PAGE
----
Mozart was so influenced by Haydn's string quartets that he ended up dedicating to him a set of six string quartets now known collectively as the "Haydn quartets" but not actually composed as a group. The final piece on the program was Mozart's String Quartet in G Major, K. 387, composed around 1782. The Haydn quartets were probably first performed by a group of composers in Vienna who met in 1784 to 1785 to play quartets, usually with Haydn on second violin and Mozart on viola, and sometimes with Mozart's father Leopold on violin. K. 387 is a favorite of mine, and I found the Kodály Quartet's performance to be thrilling. The second theme of the first movement (Allegro vivace assai), presented by the second violin, is one of the cheeriest melodies Mozart ever wrote, not laughing like the joking last movement of Haydn's op. 20, no. 4, but something that just makes you feel happy, as if the world really were a bright place filled with kindness. The group also played this quartet's fourth movement (Molto allegro) at a very fast tempo, showing off the fugal writing that is a tribute to what Haydn was doing in his quartets of the same period. The closing theme of this movement is more in the joking mold of Haydn's rondos, with a clownish rhythmic variation when it is repeated.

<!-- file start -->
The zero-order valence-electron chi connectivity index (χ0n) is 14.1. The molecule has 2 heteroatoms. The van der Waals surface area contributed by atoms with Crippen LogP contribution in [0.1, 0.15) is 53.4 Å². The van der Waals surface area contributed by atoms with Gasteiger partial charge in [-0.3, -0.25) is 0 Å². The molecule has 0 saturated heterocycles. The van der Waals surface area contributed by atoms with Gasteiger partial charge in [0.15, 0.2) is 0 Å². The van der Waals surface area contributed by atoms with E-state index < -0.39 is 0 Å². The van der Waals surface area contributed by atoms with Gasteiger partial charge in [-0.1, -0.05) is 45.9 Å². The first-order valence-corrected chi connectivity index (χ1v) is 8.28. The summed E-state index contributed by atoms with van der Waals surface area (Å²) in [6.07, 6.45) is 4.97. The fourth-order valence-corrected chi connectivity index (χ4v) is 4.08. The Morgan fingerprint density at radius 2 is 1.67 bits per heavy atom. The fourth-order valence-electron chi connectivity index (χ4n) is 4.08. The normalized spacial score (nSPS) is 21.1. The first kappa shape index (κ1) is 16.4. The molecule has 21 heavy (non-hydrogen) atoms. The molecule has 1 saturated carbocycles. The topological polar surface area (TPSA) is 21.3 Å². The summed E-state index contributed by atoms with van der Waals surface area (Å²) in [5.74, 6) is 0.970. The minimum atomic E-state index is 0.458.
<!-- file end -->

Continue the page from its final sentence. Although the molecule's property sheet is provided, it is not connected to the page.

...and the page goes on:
In a most unusual gesture for a Washington audience, the generous applause at the end of the concert convinced the Kodály Quartet to sit down to play an encore, another very fast finale movement, with a short pianissimo tag after the rondo refrain, a tag that humorously concludes the piece. Although I could not identify it at the time, I suspected that it was a piece by Haydn, which another informed listener has since confirmed by identifying it as the fourth movement (Finale: Presto) from Haydn's String Quartet op. 54, no. 1. This was composed around 1788 and provided a tantalizing look forward into the sublime years of the Viennese classical string quartet.